§ 4. Psychology of the Hunting-pack. — Interest in the chase and in killing; gregariousness; various modes of sympathy; aggressiveness; claim to territory; recognition of leaders, submission to the pack, emulation, precedency; strategy and persistence; struggle to share the prey; intelligence. The different mentality of the herbivorous herd ..... 40-49
§ 5. The Wolf-type of Man was established by Natural Selection. — Keith's hypothesis as to epoch of differentiation. The slow progress of culture; full adaptation to hunting life before Neolithic culture ........ 49

CHAPTER V
 Animism ......... 145
§ 1. What is Animism? — Hyperphysical and psychological Animism.
Not all savages think that every man has a separable soul . 145-7
§ 2. Psychological Animism. — That everything is animated not a universal or primitive illusion. Animatism. Causes of the treatment of some inanimate things as living or sentient 147-53
§ 3. The Ghost Theory. — Originated chiefly by dreams; which are
regarded as objective experience ..... 153-7
§ 4. Extension of the Ghost Theory to Animals. — Influence of shadows and reflections. Generally, only things individually interesting have ghosts. Examples ..... 157-60
§ 5. Ghosts and Soul-stuff. — Separated spirits need bodies and food,
that is, soul-stuff. Abstract ideas of " spirit," " force," etc. . 161-4
§ 6. Ghosts and Spirits. — Ghosts first imagined, and other spirits on their model. Some spirits, formerly ghosts, now declared not to have been; others never incarnate .... 1G4-9
§ 7. How Ghosts and Spirits are imagined. — Have the same attributes, and not at first immaterial; confused with the corpse. Various conceptions. A number of souls to each body. External souls ........ 169-73
§ 8. Origin and Destiny of Souls. — Reincarnation — Transmigration- Liable to the second death. Place of the departed. Importance of next life resembling the present ..... 174-7
§ 9. The Treatment of Ghosts. — Results partly from fear, partly from affection. Fimerary rites — extravagance and economy. The simplicity of ghosts. Inconsistent behaviour toward them 178—82
§ 10. Evolution and Dissolution of Animism. — Popular and priestly
Animism. Different emotions excited by ghosts and by gods 182-6

CHAPTER VII 

Omens 225 § 1. The Prevalence of Omens everywhere, in all ages. Examples 225-6 § 2. Omens and Natural Signs. — Natural signs are all-important to hunters; and Omens are imaginary signs .... 226-7 § 3. Some Signs Conceived of as Magical. — By coincidence, some events become signs of others by a mysterious and infallible tie. Moods of election or depression favour belief in Omens; their validity-  upon acceptance. Antiquity of subjective Omens. whatever causes elation or depression is ominous. Coincidence and analogy . . . 227-32 § 4. Differentiation of Omens from General Magic. — Omens are classed with clients, rites and spells, but distinguished not causes. Other differences . . . 232-4 § 5. Omens Interpreted by Animism. — Omens resemble warnings — at first given by friendly animals, then by spirits, hence connected with Oracles and Dreams ..... 234-8 § 6. Natural and Artificial Omens. — Natural Omens not being always at hand, means are discovered for obtaining them at any time; p. r/. Dice, Hepatomancy, Astrology . . . 238-40 § 7. Dirnnalion and Oracles. — Diviners and the art of Divination. Power of Diviners and Orioles. Ways of obtaining oracles and of being inspired dori\ed from low savagery . . . 240-45 § 8. Apparent Failure of Omens — ascribed to faulty observation or interpretation; frustration by spirits, or by superior Magic; or by having symbolically fulfilled .... 246-7 § n. Apology for Omens. — The diviner or oracular person tries to be well informed. The Stoics and Divination. Omens involved in Fate. Conditional and unconditional Omens 247-51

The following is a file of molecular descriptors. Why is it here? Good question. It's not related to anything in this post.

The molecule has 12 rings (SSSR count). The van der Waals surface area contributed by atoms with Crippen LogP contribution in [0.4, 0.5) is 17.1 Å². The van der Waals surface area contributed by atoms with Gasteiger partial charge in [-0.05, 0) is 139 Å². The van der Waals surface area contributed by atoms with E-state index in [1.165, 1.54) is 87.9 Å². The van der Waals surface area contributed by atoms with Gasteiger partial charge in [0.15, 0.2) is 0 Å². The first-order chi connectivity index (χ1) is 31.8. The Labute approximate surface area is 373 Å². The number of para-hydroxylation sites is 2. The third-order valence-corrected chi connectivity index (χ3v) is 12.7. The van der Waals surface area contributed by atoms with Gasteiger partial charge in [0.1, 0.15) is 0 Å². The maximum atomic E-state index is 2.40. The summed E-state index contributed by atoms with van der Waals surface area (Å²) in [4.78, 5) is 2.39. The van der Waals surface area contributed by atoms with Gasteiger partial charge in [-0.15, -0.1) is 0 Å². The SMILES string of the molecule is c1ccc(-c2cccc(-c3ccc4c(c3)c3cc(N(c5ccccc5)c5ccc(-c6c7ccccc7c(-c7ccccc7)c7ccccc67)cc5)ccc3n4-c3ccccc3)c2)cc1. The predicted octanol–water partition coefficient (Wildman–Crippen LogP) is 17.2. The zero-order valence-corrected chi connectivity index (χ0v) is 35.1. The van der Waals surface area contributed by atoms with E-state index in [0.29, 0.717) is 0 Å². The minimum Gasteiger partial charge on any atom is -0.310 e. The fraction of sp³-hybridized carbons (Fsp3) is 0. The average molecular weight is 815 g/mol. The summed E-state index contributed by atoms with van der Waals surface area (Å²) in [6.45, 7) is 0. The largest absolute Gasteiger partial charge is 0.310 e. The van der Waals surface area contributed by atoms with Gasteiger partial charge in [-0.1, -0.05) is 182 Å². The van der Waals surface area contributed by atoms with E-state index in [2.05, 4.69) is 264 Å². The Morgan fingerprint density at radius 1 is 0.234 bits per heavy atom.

CHAPTER IX
TOTEMISM 293
1. Meaning and Scope of Totemism. — Frazer's definitions. The
Clan -Totem, and observances connected with it . . . 293-6
§ 2. Of the Origin of Totemism. — Totemism is not universal. Totemic names are sometimes recent, generally ancient. Totemism has not had the psychological necessity of Magic and Animism. Originates with the names of individuals or of groups ? . 296-9
§ 3. The Conceptional Hypothesis of Frazer. — Belief in Totems derived from the fancies of women as to cause of pregnancy. Criticisms 299-304
§ 4. Lang's Hypothesis — Names of animals or plants given to groups probably by other groups. Circumstances of origin having been forgotten, explanatory myths are invented with corresponding observances. Comments . . . 304-7
§ 5. Totemism and Marriage. — E.xogamy, Totemism and Marriage
Classes. Westermarck's hypothesis as to Exogamy. 307-11
§ 6. The Clansman and his Totem — perhaps believed to have the
same soul ........ 312-14
§ 7. Totemism and Magic. — Magical properties of names. Trans- formation. Penalties on breach of observances. Control of Totems 314-19
§ 8. Totemism and Animism. — Totems in Australia give warnings; are sometimes invoked in aid; the Wollunqua. Fusion of Totem with the spirit of heroin Fiji; in Polynesia. Propitiation of guardian spirits, "elder brothers," species-gods in North and South America. Zoolatry in Africa; in Egypt . . 319-26


the book details :
  • Author: Carveth Read
  • Publication date:1920
  • Company: Cambridge, University Press

  • Download The origin of man and his superstitions - 18.6 MB